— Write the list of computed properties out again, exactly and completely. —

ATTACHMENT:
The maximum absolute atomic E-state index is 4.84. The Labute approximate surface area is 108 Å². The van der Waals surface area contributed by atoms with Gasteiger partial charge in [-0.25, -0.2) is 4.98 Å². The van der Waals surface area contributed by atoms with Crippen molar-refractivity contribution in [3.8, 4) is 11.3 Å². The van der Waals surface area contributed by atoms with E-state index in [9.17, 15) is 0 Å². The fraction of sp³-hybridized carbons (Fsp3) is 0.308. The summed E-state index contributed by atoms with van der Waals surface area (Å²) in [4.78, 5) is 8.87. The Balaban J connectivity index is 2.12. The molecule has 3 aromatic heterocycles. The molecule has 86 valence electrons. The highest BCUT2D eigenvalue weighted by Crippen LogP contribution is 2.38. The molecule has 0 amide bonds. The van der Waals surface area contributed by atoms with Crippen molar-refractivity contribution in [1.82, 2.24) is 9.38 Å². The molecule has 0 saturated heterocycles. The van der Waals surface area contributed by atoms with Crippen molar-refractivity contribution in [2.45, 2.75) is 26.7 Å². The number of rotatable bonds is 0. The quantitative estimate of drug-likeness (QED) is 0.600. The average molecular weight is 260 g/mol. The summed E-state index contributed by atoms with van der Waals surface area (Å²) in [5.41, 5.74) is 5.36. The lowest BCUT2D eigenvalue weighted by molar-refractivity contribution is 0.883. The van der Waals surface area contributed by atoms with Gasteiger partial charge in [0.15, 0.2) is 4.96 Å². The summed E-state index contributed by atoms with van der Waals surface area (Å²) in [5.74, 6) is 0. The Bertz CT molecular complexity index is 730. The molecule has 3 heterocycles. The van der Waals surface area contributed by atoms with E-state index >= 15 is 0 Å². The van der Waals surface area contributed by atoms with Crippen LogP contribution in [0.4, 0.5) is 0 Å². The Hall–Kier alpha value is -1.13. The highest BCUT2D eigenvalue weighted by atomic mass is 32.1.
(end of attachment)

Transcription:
The maximum absolute atomic E-state index is 4.84. The Labute approximate surface area is 108 Å². The van der Waals surface area contributed by atoms with Gasteiger partial charge in [-0.25, -0.2) is 4.98 Å². The van der Waals surface area contributed by atoms with Crippen molar-refractivity contribution in [3.8, 4) is 11.3 Å². The van der Waals surface area contributed by atoms with E-state index in [9.17, 15) is 0 Å². The fraction of sp³-hybridized carbons (Fsp3) is 0.308. The summed E-state index contributed by atoms with van der Waals surface area (Å²) in [4.78, 5) is 8.87. The Balaban J connectivity index is 2.12. The molecule has 3 aromatic heterocycles. The molecule has 86 valence electrons. The highest BCUT2D eigenvalue weighted by Crippen LogP contribution is 2.38. The molecule has 0 amide bonds. The van der Waals surface area contributed by atoms with Crippen molar-refractivity contribution in [1.82, 2.24) is 9.38 Å². The molecule has 0 saturated heterocycles. The van der Waals surface area contributed by atoms with Crippen molar-refractivity contribution in [2.45, 2.75) is 26.7 Å². The number of rotatable bonds is 0. The quantitative estimate of drug-likeness (QED) is 0.600. The average molecular weight is 260 g/mol. The summed E-state index contributed by atoms with van der Waals surface area (Å²) in [5.41, 5.74) is 5.36. The lowest BCUT2D eigenvalue weighted by molar-refractivity contribution is 0.883. The van der Waals surface area contributed by atoms with Gasteiger partial charge in [0.15, 0.2) is 4.96 Å². The summed E-state index contributed by atoms with van der Waals surface area (Å²) in [5.74, 6) is 0. The Bertz CT molecular complexity index is 730. The molecule has 3 heterocycles. The van der Waals surface area contributed by atoms with E-state index >= 15 is 0 Å². The van der Waals surface area contributed by atoms with Crippen LogP contribution in [0.4, 0.5) is 0 Å². The Hall–Kier alpha value is -1.13. The highest BCUT2D eigenvalue weighted by atomic mass is 32.1.